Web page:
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FOMO (fear of missing out) is caught in a world of playing games with others. Working on getting more likes and being up to date in the world. JOMO (joy of missing out) on the other hand, works hard at learning new things and playing games to better himself; supposedly enjoying life. However, both FOMO and JOMO are missing out on both what it means to work and play in life today. While JOMO focuses on the mind and FOMO on the body, both miss out on the most important thing….

Re-engineer your good life.

Find out what is important to you by taking a Personal Values Assessment.

Learn more about the "trail" needed to take to climb Maslow's Hierarchy of Needs!

Life is a Mountain. How are you making the climb to a good life?

A REALITY of the Mountain of Life.

The real world now: get a degree, get a job, and get married. We can’t help but get caught up in it, it’s the traditional song and dance. Listening on the way to work to the radio of get that job. Searching online for the next person to marry and realizing the resume seems empty without an advanced college degree.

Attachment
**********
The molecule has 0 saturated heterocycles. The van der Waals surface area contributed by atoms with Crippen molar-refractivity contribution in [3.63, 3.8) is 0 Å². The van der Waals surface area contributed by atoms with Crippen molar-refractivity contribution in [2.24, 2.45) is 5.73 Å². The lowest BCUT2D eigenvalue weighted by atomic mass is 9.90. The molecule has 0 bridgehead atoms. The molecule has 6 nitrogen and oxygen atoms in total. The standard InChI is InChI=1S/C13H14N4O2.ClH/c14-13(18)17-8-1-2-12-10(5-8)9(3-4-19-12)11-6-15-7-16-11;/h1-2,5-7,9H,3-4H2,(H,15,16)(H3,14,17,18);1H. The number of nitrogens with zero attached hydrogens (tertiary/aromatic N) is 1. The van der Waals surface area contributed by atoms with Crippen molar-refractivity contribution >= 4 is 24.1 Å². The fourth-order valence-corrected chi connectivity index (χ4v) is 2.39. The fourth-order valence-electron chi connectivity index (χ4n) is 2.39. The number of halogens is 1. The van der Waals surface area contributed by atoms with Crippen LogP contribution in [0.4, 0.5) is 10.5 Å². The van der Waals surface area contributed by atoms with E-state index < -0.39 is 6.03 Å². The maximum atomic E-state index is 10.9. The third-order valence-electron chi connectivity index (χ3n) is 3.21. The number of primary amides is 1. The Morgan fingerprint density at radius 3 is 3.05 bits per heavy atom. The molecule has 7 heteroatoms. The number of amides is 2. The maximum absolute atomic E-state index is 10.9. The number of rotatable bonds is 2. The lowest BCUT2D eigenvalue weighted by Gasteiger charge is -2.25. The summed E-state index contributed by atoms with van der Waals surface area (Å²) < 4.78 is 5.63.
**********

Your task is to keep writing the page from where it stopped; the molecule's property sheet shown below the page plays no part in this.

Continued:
It’s a catchy tune and a lot of people play to it. However for me, it was a karaoke nightmare. If I had just picked a different song to sing and dance to, I could have given a better performance. Now the stage is set, the mountain to actually climb, and it feels like it’s more my song and dance. 

A young man has followed all the rules destined to give him fulfillment—going to grad school, finishing an engineering degree, and landing a high-paying career. Yet he has not found satisfaction in these things he was told to value. Afraid to break from the traditional song and dance of “get a degree, get a job, and get married in life”, he embarks on a journey to discover the values he needs in his true song and dance.

The Impression of a Good Life: Philosophical Engineering, self help/memoir, is a seven leg hike that mirrors Maslow’s hierarchy of needs and Barrett’s seven levels of consciousness, during which the student discovers what his formal education and work experience are unable to offer him, values other than “titles” and “money”.  In the process of climbing the mountain of life, he learns about his unique “thinking thumb print,” which proves to him he can overcome the fear of being on stage singing and dancing what he wants to play in life.